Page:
Deborah Whitlow Llewellyn Photo
The Gingersnap Cocktail adds seasonal flavors to any winter party. The photo and recipe are from “Picture Perfect Parties” by Annette Joseph.
If hosting a holiday party — whether dinner for six or 60 — brings on an anxiety attack, here’s a word that might help: booze. Not for your nerves, but for your guests.
Thumb through enough books on entertaining, and you’ll notice that most party menus begin with a cocktail; you could think of it as a jump-starter. It’s a concoction that suits the season and party theme and gets everyone in a convivial mood. It energizes conversation, mingling and nibbling. The perfect party cocktail is a bit out of the ordinary and not too potent.
When thinking of holiday cocktails, it’s easy to think in cliches: cranberry juice and vodka for Thanksgiving, eggnog and buttered rum for Christmas. Several new books will jump-start your thinking about holiday cocktails. Among them are “Picture Perfect Parties” by Annette Joseph, “Schiller’s Liquor Bar Cocktail Collection” by legendary restaurateur Keith McNally, and “Winter Cocktails” by Maria del Mar Sacasa.
You want to select the cocktails you serve with as much care as you select your menu. As British “spirits” writer Victoria Moore writes in her engaging 2009 book “How to Drink”: “Drink is an essential part of any meal or snack, just like any other ingredient on the plate. A sip should send you for another forkful of food, and vice versa.” Below are three crowd-pleasing concoctions that will put your guests in a festive mood.
Note: A few things that go without saying nevertheless need to be said. No guest should feel obliged to drink alcohol, nor should any guest be encouraged or allowed to drink too much. Hosts should offer an array of non-alcoholic beverages and serve plenty of food to discourage overimbibing.
Yield: 8 servings
8 thin slices orange peel (each 1 to 2 inches long and including some white pith)
Juice of 4 oranges, chilled
1 cup Cointreau (orange liqueur)
2 cups Snap (organic, gingersnap-flavored liqueur)
1 cup ginger ale, chilled
10 cups ice
8 fresh rosemary sprigs
A bit before the party starts, flame the orange peel: Light a match and hold it several inches above a cocktail glass. Hold a strip of peel about an inch from the flame next to the match (not above it), then twist and squeeze the peel to bring the oil to the surface of the rind. (It helps to have another person hold the match.) The peel should flame a bit from the mist of oil. Rub the caramelized peel around the rim of the glass and drop it into the glass. Repeat with remaining peels. Apply ice to singed fingertips.
Fill a pitcher with the juice and liqueurs. Just before serving, stir in the ginger ale and ice. Serve, garnishing each glass with a rosemary sprig.
(Recipe from “Picture Perfect Parties” by Annette Joseph; Rizzoli, 2013)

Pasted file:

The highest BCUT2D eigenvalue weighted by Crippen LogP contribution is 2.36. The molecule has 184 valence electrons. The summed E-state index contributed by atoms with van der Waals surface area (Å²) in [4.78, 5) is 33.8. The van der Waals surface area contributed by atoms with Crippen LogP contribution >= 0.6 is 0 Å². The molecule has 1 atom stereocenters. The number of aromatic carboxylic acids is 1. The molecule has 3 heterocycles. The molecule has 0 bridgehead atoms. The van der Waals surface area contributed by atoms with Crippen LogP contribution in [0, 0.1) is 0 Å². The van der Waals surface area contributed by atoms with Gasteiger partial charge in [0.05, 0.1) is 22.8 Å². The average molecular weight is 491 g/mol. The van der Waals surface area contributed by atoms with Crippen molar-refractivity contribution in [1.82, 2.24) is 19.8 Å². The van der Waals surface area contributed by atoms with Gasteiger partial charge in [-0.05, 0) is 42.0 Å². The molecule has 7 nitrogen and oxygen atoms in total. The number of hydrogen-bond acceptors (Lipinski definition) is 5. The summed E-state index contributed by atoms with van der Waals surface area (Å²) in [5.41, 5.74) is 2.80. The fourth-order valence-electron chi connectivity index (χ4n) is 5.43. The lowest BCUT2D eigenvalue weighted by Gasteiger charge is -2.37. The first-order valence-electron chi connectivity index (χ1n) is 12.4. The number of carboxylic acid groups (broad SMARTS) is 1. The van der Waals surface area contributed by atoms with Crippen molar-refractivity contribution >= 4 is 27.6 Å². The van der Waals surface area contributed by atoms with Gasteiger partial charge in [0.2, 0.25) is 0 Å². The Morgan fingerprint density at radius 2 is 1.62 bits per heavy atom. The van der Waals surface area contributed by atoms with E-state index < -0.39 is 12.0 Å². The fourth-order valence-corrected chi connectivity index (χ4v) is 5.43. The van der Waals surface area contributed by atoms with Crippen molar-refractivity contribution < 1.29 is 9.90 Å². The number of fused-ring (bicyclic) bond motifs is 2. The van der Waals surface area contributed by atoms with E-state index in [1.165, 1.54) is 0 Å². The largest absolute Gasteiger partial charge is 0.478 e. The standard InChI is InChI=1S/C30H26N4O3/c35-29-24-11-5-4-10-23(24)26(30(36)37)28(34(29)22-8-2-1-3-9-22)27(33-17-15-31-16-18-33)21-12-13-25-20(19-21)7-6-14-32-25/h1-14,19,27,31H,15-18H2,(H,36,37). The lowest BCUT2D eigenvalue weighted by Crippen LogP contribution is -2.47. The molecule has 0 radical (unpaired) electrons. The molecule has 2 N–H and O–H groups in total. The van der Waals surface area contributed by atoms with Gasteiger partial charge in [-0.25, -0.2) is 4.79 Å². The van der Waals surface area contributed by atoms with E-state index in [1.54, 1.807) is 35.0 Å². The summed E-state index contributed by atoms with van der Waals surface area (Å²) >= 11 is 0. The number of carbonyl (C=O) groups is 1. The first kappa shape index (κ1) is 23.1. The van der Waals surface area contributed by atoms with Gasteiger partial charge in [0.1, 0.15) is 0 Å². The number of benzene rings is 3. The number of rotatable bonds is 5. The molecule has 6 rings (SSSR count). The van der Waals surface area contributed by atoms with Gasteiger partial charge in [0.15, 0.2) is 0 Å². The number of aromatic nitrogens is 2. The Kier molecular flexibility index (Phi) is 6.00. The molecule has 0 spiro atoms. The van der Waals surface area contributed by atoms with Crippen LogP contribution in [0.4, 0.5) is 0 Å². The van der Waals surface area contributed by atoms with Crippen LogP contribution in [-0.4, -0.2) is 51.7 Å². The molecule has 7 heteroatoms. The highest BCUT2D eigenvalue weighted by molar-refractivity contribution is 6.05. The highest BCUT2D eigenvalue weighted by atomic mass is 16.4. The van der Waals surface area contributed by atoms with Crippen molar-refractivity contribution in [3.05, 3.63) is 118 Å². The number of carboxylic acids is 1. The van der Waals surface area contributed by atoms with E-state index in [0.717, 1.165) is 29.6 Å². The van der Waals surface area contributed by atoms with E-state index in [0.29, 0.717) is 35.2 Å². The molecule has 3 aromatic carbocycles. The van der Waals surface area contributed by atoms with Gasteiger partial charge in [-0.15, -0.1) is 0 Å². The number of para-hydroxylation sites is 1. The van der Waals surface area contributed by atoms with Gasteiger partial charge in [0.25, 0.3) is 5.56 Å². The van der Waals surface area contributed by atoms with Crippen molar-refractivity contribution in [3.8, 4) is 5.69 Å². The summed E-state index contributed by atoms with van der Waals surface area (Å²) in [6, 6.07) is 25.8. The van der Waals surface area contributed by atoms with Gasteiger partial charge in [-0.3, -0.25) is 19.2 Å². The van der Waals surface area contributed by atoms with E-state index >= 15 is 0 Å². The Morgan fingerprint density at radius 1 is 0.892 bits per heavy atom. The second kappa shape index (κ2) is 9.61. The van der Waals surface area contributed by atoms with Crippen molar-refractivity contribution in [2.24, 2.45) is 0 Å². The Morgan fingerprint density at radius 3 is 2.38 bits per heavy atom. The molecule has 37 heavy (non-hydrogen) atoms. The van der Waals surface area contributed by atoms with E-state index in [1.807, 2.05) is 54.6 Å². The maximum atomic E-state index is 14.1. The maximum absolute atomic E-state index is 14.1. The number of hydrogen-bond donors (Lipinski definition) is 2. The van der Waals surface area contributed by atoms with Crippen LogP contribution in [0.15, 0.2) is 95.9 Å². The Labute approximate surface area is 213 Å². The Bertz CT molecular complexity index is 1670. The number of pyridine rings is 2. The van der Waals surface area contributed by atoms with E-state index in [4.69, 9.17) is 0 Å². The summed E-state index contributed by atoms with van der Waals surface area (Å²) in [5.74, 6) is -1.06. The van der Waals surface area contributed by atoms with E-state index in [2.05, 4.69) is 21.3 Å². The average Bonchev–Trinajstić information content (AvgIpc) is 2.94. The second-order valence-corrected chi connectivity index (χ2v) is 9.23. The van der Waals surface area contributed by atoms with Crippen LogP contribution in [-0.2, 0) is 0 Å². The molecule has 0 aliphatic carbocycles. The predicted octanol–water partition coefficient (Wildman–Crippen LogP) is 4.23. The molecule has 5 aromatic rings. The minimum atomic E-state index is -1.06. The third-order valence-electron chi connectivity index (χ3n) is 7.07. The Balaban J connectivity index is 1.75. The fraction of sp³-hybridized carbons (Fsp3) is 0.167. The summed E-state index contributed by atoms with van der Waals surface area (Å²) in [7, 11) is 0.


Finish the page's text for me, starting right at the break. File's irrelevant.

Yield: 15 servings
For the simple syrup:
2 cups water
2 cups sugar
For the punch:
2¼ cups freshly squeezed lemon juice, chilled
2 cups brandy
2 cups light rum
2 cups champagne or sparkling white wine, chilled
1 (750-ml) bottle dry red wine, chilled
1 quart club soda, chilled
Up to one month before serving, make the syrup: Bring the water and sugar to a low boil in a small saucepan. Stir and simmer until sugar is dissolved, about 5 minutes. Allow to cool. Pour into a jar, cover and refrigerate up to one month.
Pour all of the ingredients, including the chilled syrup, into a punch bowl. Stir and serve.
(Recipe from “Schiller’s Liquor Bar Cocktail Collection” by Keith McNally; Clarkson Potter, 2013)
Yield: 6 servings
1¼ cups sugar
3 tablespoons grated lemon zest
2 cups water
12 sprigs fresh rosemary, roughly chopped, plus 6 small sprigs for garnish
2 cups freshly squeezed lemon juice
1 (750-ml) bottle prosecco (Italian sparkling wine), chilled
A few days before your party, pulse the sugar and lemon zest in a food processor until the sugar is damp and no strands of the zest remain. Combine the lemon-sugar and water in a medium saucepan. Stir over medium-high heat until sugar is completely dissolved, about 5 minutes. Add rosemary and simmer for 10 minutes on low heat. Remove from heat and allow to cool to room temperature.
Strain syrup through a fine-mesh sieve into a 13-by-9-inch baking pan. Discard the solids. Stir the lemon juice and salt into the liquid in the pan. Freeze.
Just before serving, break up the frozen mixture and pulse in a food processor until slushy. Spoon 3 to 4 tablespoons of the frozen mixture into each of 6 champagne flutes. Top with prosecco. Garnish each glass with a sprig of rosemary.
(Recipe slightly adapted from “Winter Cocktails” by Maria del Mar Sacasa; Quirk Books, 2013)
Marialisa Calta is a syndicated food writer who lives in Calais.MORE IN Food & DiningTruth is, mashed potatoes don’t need a whole lot of love to come out pretty darn amazing. Full Story
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